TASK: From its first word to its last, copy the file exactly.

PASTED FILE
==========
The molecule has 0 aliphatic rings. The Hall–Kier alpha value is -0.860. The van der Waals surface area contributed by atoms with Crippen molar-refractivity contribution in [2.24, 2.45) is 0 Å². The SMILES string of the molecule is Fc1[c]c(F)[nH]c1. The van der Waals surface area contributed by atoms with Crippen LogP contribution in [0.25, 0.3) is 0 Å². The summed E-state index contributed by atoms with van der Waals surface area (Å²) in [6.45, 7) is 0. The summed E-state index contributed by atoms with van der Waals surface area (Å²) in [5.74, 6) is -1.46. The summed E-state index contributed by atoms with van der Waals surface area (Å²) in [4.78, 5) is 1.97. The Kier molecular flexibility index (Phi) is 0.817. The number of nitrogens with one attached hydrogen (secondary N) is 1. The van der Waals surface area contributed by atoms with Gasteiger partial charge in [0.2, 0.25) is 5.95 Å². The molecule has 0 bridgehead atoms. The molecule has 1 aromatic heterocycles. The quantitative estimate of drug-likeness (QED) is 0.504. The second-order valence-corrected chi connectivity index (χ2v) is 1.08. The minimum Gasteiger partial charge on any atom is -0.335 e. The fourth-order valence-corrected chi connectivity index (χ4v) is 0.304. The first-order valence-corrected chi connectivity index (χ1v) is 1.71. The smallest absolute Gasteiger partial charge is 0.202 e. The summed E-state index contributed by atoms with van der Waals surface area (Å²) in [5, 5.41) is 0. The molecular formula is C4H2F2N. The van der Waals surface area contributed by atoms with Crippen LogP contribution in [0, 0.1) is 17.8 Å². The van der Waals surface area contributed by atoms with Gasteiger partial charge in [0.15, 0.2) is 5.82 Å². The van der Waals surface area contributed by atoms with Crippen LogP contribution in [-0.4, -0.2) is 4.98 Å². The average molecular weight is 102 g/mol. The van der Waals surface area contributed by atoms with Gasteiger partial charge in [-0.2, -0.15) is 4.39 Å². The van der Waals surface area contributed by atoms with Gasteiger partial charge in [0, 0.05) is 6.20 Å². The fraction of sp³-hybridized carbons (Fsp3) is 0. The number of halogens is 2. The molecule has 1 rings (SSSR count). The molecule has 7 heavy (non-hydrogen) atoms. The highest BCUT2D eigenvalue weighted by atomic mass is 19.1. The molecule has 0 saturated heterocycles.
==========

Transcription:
The molecule has 0 aliphatic rings. The Hall–Kier alpha value is -0.860. The van der Waals surface area contributed by atoms with Crippen molar-refractivity contribution in [2.24, 2.45) is 0 Å². The SMILES string of the molecule is Fc1[c]c(F)[nH]c1. The van der Waals surface area contributed by atoms with Crippen LogP contribution in [0.25, 0.3) is 0 Å². The summed E-state index contributed by atoms with van der Waals surface area (Å²) in [6.45, 7) is 0. The summed E-state index contributed by atoms with van der Waals surface area (Å²) in [5.74, 6) is -1.46. The summed E-state index contributed by atoms with van der Waals surface area (Å²) in [4.78, 5) is 1.97. The Kier molecular flexibility index (Phi) is 0.817. The number of nitrogens with one attached hydrogen (secondary N) is 1. The van der Waals surface area contributed by atoms with Gasteiger partial charge in [0.2, 0.25) is 5.95 Å². The molecule has 0 bridgehead atoms. The molecule has 1 aromatic heterocycles. The quantitative estimate of drug-likeness (QED) is 0.504. The second-order valence-corrected chi connectivity index (χ2v) is 1.08. The minimum Gasteiger partial charge on any atom is -0.335 e. The fourth-order valence-corrected chi connectivity index (χ4v) is 0.304. The first-order valence-corrected chi connectivity index (χ1v) is 1.71. The smallest absolute Gasteiger partial charge is 0.202 e. The summed E-state index contributed by atoms with van der Waals surface area (Å²) in [5, 5.41) is 0. The molecular formula is C4H2F2N. The van der Waals surface area contributed by atoms with Crippen LogP contribution in [0, 0.1) is 17.8 Å². The van der Waals surface area contributed by atoms with Gasteiger partial charge in [0.15, 0.2) is 5.82 Å². The van der Waals surface area contributed by atoms with Crippen LogP contribution in [-0.4, -0.2) is 4.98 Å². The average molecular weight is 102 g/mol. The van der Waals surface area contributed by atoms with Gasteiger partial charge in [-0.2, -0.15) is 4.39 Å². The van der Waals surface area contributed by atoms with Gasteiger partial charge in [0, 0.05) is 6.20 Å². The fraction of sp³-hybridized carbons (Fsp3) is 0. The number of halogens is 2. The molecule has 1 rings (SSSR count). The molecule has 7 heavy (non-hydrogen) atoms. The highest BCUT2D eigenvalue weighted by atomic mass is 19.1. The molecule has 0 saturated heterocycles.